Bell-style waterers or troughs should be positioned at bird-shoulder height. Note that these drinkers should be cleaned daily, as they easily become contaminated with bedding or feed. Nipple drinkers and other closed watering systems are cleaner options, although they should be checked regularly to ensure they aren’t clogged.

6: Perches
When chickens come home to roost, they like to have a nice sturdy perch to rest on. Perches can be made from various materials: cedar posts, tree branches . . . any strong 2” (5.08 cm) by 2”(5.08 cm) material with a rounded top will do.
Since most of the manure in the coop will accumulate under the perches, strategic positioning lets you control where you want this manure build-up to occur; ideally, in a part of the coop that’s comfortable for you to access and clean. If possible, build removable or hinged perches to allow for easy cleaning.
To prevent injury to your chickens, install the perches between one (30.48 cm) and three feet (91.44 cm) from the floor. Allow for at least six inches (15.24 cm) of perch space per chicken, and ensure that the perch is strong enough to support the weight of your birds. Space the perches 14 inches (35.56 cm) apart.

7: Nesting boxes
Nesting boxes provide a clean, dark refuge for hens to lay, and a convenient single place for you to gather the eggs. Nesting boxes are typically 12 inches (30.48 cm) high by 15 inches (38.1 cm) wide by at least 12 inches (30.48 cm) deep, and roofed, with at least one box for each four to five hens. The boxes should be a minimum of 18 inches (45.72 cm) off the floor: a perch can be attached 6”(15.24 cm) to 8”(20.32 cm) away from the door, running parallel to the box, to make it easier for the hens to enter.
A sloped roof will prevent the chickens from roosting and leaving their manure on it. Alternatively, nesting boxes can be attached to the outside wall of the coop, with door openings cut into the wall for the hens to enter from inside. A hinged roof allows for convenient egg collection and nest cleaning from the outside.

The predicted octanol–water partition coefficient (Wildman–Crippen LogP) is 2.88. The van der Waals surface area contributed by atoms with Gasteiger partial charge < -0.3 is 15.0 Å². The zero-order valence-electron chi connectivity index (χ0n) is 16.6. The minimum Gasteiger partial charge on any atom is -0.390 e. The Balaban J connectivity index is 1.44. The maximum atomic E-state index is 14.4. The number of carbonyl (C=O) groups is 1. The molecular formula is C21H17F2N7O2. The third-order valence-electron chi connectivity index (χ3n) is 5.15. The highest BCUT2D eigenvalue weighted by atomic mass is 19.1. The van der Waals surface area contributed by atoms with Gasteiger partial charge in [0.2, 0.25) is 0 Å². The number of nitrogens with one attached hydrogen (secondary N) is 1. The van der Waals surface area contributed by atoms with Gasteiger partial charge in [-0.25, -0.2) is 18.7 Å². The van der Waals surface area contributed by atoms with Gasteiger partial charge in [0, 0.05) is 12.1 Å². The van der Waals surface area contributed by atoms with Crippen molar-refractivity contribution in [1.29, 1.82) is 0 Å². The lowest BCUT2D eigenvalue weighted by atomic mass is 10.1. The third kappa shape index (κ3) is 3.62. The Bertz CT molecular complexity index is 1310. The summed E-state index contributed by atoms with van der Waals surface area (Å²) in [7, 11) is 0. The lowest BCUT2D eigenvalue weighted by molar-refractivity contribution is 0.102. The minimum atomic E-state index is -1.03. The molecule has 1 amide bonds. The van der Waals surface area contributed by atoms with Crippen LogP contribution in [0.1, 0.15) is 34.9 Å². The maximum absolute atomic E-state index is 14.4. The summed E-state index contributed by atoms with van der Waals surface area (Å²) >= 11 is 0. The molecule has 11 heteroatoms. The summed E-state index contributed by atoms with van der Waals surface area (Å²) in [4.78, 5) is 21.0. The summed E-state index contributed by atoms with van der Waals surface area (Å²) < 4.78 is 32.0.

8: Lighting
If your hens live full-time in the coop you will need to incorporate a lighting system, even if it’s simply a window; egg production is stimulated by daylight. Poultry experts generally advise that daylight (natural or artificial) should be kept at about 16 hours each day to maximize egg production. When designing and constructing your coop, aim for even lighting with minimal shadows or bright spots. Shadowed areas may become unintentional nesting areas, leading to dirty and hard-to-reach eggs.

9: Security
Dogs, mink, cats, raccoons . . . a secure coop will protect your chickens from predators, and reduce stress for both you and your hens. Install heavy-gauge wire mesh beneath the coop floor to reduce ground-level access. Windows and vent openings should be screened in with poultry wire (sliding glass windows provide ventilation and control temperatures, yet seal securely). Seal cracks to protect against rodents, some of which can squeeze through a nickel-sized hole.
Keep your compost pile well away from the coop and don’t let uneaten kitchen scraps accumulate in the chicken area. Keep the surrounding area mowed and clear of clutter.
Additional fencing or netting around the coop perimeter will help deter dogs, cats and racoons. A latch on the coop door lets you lock the coop when necessary. Higher-tech options include motion-activated lights around the coop or even burglar alarms.

10: Storage space
If possible, you may want to incorporate a storage area into your coop design, for your cleaning equipment, feed, new bedding, egg-collecting bins, etc. Feed should, of course, be stored in a way that protects it from rodents (e.g. metal bin with a tight lid), so consider the size of containers when planning your storage space needs.